• Miriam van Rooyen

MRS. RAINER, 1894, ee Miriam van Rooyen. Came up with the Martin Trek. P. 164 "Many Treks Made Rhodesia," by S. P. Olivier. On Roll of Women Pioneers.

Pieter Edmond Steyn and his wife Christina Jacomina Steyn


Jan Dirk Heyns and his wife Rosina Elizabeth Rademeyer


Jan Scholtz and Maria Nel


  • Aletta Scholtz. (Possibly Lettie Scholtz?[4])
  • Mrs Jan Scholtz, 1894, nee Maria Nel. Arrived with her daughter in the Martin Trek. Information from Mrs M. Edwards, Chipinga, 27/6/1957. Also p. 79 “Many Treks Made Rhodesia,” by S. P. Olivier.

Jacob and Gertruida Herselman and


MRS. HERSELMAN, 1894: nee Gertrude Ferrier. Travelled with Martin's Trek, but she and her daughter died soon after they arrived. Her husband also died within a short time. Pp. 367 to 170 "Experiences of Rhodesia's Pioneer Women," by Jeannie M. Boggie and p. 161 "Many Treks Made Rhodesia," by S. P. Olivier.

Salomon Johannes Gerhardus Schoultz (Salmon) (1856-1904) and his wife Ann Maria Scholtz born Nel (died and buried Uitkyk Farm)

ZIM DN 2/62 Anna Maria Scholtz of Willowmore, Cape Colony died 4th November 1894 at Luseti River, Melsetter District on the way with Martin's Trek to Chimanimani - Cause of death - Childbirth.


Johan Botes Schoultz was the informant on his father's death certificate 7th June 1904 - cause of death Blackwater fever.

Petrus Stephanus Martin (1850-1954) (brother of leader Marthinus), and his wife Louisa Francina Martin (Born Hugo)(1859-1917)


Tobias and Mirian van der Riet and children: Edward and Willem.

Jan van Zyl and his Wife Johanna. [5]


  • Johannes van Zyl
  • Willem van Zyl
  • Pieter van Zyl
  • Dawid van Zyl
  • Johanna van Zyl
  • Elizabeth van Zyl
  • Adrian van Zyl

MRS. J. VAN ZYL, 1894 Nee Jacoba Margrieta Kok. With her husband and 8 children travelled up with Martin's Trek, an account of which is to be found on pp. 171-174 of Jeannie M. Boggie's " Experiences of Rhodesia's Pioneer Women."
MRS. RADEMEYER, 1894. Nee Van Zyl. Travelled up with her parents in the Martin Trek. Page 173 "Experiences of Rhodesia's Pioneer Women," by Jeannie M. Boggie, also p. 79 of "Many Treks Made Rhodesia," by S. P. Olivier.

  • James Tilbury English and Catherine Gesina van der Reit.

MRS. ENGLISH, 1894: nee Catharina Gesina van der Reit.

Came with the Martin Trek. Information from Mrs. M. Edwards, Chipinga, 27/6/1957. Also p. 161 "Many Treks Made Rhodesia," by S. P. Olivier.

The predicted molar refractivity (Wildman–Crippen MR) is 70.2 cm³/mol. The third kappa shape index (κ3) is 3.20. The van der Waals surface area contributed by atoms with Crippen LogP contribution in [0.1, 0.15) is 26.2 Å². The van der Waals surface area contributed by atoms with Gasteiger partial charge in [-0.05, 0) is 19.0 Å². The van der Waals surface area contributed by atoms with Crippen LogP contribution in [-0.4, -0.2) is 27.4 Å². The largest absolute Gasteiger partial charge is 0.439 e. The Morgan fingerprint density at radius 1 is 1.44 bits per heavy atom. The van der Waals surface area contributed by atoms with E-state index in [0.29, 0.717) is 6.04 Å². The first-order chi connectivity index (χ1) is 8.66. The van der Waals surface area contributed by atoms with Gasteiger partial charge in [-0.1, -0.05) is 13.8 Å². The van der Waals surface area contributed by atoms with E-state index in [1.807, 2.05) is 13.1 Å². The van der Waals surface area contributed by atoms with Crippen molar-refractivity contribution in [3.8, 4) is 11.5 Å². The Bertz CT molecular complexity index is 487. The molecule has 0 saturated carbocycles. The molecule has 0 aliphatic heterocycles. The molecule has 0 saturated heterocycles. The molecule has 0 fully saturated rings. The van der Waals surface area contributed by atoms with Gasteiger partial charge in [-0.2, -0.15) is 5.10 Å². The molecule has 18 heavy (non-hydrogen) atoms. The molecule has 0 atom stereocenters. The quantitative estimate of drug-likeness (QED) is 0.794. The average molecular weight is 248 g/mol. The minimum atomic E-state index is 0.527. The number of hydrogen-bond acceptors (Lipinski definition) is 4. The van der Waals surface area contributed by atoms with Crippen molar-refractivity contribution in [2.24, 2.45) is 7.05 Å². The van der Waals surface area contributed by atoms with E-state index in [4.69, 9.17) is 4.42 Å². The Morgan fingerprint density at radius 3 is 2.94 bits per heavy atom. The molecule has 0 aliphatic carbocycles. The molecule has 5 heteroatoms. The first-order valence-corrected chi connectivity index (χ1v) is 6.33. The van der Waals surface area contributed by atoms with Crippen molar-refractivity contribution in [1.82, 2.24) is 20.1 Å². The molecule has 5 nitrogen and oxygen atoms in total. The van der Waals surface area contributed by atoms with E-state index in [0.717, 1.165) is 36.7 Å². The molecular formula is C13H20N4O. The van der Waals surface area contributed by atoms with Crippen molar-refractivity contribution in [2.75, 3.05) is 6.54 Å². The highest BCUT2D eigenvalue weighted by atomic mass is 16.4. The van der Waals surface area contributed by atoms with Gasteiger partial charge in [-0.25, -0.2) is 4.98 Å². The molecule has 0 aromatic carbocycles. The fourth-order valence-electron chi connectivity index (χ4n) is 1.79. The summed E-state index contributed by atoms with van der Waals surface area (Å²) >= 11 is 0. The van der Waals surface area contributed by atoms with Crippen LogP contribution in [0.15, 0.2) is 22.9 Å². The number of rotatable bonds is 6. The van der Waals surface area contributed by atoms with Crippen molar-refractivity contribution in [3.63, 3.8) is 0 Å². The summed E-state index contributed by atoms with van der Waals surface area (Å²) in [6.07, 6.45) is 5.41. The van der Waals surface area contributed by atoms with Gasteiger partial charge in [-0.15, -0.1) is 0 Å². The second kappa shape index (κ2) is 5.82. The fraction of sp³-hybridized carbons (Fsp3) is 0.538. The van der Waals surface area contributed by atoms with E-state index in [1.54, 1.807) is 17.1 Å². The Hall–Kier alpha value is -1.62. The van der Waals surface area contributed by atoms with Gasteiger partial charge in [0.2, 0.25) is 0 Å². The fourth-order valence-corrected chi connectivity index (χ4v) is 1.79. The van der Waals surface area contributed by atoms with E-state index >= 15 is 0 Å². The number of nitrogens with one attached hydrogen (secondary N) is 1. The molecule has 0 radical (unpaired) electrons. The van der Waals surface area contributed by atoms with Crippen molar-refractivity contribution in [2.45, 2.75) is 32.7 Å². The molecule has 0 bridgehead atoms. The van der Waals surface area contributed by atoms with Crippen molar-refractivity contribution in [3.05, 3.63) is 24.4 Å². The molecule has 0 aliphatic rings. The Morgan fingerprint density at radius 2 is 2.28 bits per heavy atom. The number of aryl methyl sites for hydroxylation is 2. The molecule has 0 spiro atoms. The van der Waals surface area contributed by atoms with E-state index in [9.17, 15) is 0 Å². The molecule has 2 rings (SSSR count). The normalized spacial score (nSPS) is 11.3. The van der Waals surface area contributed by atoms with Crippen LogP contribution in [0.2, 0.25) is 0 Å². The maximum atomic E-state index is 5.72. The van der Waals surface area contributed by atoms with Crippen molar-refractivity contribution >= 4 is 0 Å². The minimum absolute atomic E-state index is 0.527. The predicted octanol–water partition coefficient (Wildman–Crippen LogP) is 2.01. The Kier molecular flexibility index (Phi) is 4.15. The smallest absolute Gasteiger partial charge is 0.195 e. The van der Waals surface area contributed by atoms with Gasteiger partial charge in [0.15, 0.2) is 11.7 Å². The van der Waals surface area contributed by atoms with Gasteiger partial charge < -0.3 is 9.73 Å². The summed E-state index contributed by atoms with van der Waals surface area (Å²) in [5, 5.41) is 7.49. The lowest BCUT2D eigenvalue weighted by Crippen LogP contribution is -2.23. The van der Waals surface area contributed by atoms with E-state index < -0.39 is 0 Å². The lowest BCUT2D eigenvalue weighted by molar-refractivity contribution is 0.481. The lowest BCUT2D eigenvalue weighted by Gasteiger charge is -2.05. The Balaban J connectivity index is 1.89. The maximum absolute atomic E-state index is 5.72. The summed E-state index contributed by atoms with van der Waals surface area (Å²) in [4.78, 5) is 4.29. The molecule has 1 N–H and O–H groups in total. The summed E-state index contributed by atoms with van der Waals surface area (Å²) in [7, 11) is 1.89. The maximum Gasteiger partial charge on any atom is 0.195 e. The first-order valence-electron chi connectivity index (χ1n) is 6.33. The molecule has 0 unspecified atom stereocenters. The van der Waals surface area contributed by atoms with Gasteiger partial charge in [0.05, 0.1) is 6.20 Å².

Notes - inc. Mishaps and tragedies along the way.

  • On the first morning an ox was killed by a bush fire.
  • They encountered heavy rains on the third day which made moving the wagons extremely difficult.
  • Five of J H Kok's oxen died suddenly at Kranskop - presumed to be the result of eating wild tobacco. Further cattle died along the way - Texas Fever, dust fever, gall-sickness, splenic fever being some of the diseases that struck. At Soutpansberg one wagon had to be bartered for trek oxen and others bought to enable to trek to move on.
  • Cornelia[1] du Preez, youngest child of the widow Petronella du Preez, died after the trek left Kranskop. Her remains were taken to the Berlin Mission Station at Macalong where they were buried.
  • Hardy[2] got lost one day - parties were sent looking for him, fires lit, gunshots fired. He was eventually found but could not tell much except that he had slept in a tree and spent most of the day there.
  • One of the Frost [3] children went missing and was never found.
  • Beyond the Limpopo horse sickness caused many of the 53 horses to die.
  • At the Bubye River 2 women got malaria - one Lettie Scholtz [4?] became very ill and died and was buried at the Lusite River near Melsetter. The other, Mrs van Zyl [5] recovered.
  • At Victoria Petronella du Preez [6] and John Heyns [6] were married. Apparently Petronella was much sought after by the young men on the trek! [7] Louis Jacobus Schutte married Catherina Petronella Maryna Schoultz on 12 Feb 1904 Chipinga, Southern Rhodesia - see profiles for DN's.